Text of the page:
Shell Green Canyon 2016 oil spill
Shell’s 2016 Green Canyon spill is indicative of the many lesser-known oil spills each year in the Gulf, adding up to millions of gallons per year. Photo courtesy US. Coast Guard.

Looking beyond aesthetic considerations, pollution intrinsic to the offshore oil and gas industry, including routine discharges and unintentional spills, threatens the vitality of our coast. Thousands of smaller spills, amounting to millions of gallons of oil occur each year in the Gulf of Mexico, where offshore drilling is long-established. Given the challenging environment offshore, spills can be difficult to fix and may last a long time, such as the ongoing spill from the Taylor Energy Mississippi Canyon 20-A platform, which has been releasing hundreds of thousands of gallons of oil into the Gulf since 2004 and will likely never be repaired.

Offshore Drilling Development Can Cause Land Loss and Worsen Coastal Flooding

In addition to the pollution caused directly by offshore oil and gas operations, it also can lead to coastal land subsidence, the sinking of the land, worsening coastal flooding. Louisiana is losing a football field’s worth of wetlands every 45 minutes, largely due to the construction and operation of navigation, drilling, and pipeline canals to service the oil and gas industry. Additionally, research shows that depletion of underground oil deposits actually likely causes the nearby land to sink. The State of Louisiana estimates that it will take $50 billion to restore its wetlands, which will not be paid for by the oil and gas companies that caused the damage.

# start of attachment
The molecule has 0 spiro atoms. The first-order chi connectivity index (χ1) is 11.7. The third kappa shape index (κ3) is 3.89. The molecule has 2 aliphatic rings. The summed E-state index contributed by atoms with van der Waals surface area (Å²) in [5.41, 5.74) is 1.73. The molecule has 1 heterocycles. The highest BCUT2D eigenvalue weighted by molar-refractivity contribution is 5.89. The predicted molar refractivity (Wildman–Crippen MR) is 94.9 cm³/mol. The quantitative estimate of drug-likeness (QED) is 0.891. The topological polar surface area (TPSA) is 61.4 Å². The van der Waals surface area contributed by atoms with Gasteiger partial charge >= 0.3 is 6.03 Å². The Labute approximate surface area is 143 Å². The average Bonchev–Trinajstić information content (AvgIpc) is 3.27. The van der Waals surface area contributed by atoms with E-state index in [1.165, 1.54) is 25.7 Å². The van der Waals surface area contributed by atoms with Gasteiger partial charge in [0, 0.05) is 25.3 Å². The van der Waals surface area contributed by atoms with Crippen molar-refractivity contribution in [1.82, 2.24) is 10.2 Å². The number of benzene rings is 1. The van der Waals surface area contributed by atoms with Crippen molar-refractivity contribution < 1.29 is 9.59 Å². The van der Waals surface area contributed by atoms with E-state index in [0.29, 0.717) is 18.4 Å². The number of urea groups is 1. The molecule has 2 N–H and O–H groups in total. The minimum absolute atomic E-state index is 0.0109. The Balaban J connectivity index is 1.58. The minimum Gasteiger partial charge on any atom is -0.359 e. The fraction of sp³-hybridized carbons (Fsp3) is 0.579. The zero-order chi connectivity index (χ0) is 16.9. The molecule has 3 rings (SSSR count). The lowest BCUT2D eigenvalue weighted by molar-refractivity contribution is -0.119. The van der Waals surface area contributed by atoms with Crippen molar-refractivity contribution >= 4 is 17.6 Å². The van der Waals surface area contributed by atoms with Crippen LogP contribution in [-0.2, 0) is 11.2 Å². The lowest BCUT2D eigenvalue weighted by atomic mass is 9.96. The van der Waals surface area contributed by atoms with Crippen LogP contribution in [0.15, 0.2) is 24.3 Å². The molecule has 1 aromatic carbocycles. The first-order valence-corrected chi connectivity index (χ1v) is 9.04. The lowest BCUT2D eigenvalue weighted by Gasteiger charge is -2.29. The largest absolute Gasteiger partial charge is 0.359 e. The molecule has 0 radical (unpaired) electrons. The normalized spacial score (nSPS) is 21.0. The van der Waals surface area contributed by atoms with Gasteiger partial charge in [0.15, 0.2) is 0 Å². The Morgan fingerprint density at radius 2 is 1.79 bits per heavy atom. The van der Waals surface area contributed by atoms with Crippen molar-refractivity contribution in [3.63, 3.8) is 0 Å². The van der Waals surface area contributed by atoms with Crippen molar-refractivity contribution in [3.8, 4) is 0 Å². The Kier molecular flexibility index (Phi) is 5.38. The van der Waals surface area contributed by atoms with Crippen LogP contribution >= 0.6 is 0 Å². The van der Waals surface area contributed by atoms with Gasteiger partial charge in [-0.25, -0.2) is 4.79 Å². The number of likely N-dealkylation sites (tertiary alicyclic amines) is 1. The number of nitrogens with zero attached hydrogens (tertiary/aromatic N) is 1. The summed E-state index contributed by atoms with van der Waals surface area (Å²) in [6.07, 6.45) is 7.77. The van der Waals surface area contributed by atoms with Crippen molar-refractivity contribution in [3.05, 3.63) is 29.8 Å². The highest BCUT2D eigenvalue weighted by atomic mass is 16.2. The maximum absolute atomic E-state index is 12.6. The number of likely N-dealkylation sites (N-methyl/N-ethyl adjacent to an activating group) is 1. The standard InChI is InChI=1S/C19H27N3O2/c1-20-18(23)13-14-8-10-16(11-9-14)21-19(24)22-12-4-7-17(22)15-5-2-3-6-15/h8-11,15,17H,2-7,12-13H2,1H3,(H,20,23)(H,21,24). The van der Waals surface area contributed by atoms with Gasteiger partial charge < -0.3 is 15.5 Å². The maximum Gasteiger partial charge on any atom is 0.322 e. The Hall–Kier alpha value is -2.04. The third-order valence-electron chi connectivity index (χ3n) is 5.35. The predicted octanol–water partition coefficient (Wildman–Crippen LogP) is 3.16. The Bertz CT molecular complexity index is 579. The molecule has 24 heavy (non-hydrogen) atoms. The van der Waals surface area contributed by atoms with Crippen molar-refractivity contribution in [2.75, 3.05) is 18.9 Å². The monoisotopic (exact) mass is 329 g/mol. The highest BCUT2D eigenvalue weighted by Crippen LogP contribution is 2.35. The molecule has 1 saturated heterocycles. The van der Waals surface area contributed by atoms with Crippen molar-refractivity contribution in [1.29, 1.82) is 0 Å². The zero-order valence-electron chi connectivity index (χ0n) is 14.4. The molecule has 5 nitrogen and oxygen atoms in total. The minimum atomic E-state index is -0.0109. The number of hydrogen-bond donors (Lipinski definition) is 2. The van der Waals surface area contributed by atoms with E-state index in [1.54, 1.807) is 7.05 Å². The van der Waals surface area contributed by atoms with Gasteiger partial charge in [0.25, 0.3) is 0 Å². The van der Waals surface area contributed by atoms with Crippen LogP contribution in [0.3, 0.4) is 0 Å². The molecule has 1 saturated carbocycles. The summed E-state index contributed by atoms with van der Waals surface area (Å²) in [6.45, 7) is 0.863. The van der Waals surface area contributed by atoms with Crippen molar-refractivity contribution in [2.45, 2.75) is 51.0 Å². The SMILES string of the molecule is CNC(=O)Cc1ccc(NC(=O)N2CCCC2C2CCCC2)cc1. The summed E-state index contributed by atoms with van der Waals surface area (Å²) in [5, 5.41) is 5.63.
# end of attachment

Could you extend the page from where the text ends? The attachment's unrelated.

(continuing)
Courtesy Florida Sea Grant

Expanding Offshore Drilling Would Hurt American Families’ Health

Perhaps worse than the direct economic damage that a major oil spill can cause is the harm to the health of nearby residents and workers.

During the cleanup of the Deepwater Horizon blowout, more than 50,000 cleanup workers were exposed to hazardous chemicals on a daily basis, resulting in chronic debilitating conditions, and possibly increased risks of cancer and other life-threatening diseases. Additionally, many Gulf residents suffered considerable mental health degradation, with sharp increases in anxiety and clinical depression, largely related to the loss of income from the spill. For the first year after the spill, between one-third and one-half of the population of Baldwin County, AL and Franklin County, FL met the criteria for clinical depression (compared to a 10-11 percent baseline). A year later, about 20 percent of the population was still depressed. Among people with direct income loss from the spill, more than 83 percent had clinically significant depression and more than 89 percent had clinically significant anxiety one year after the spill.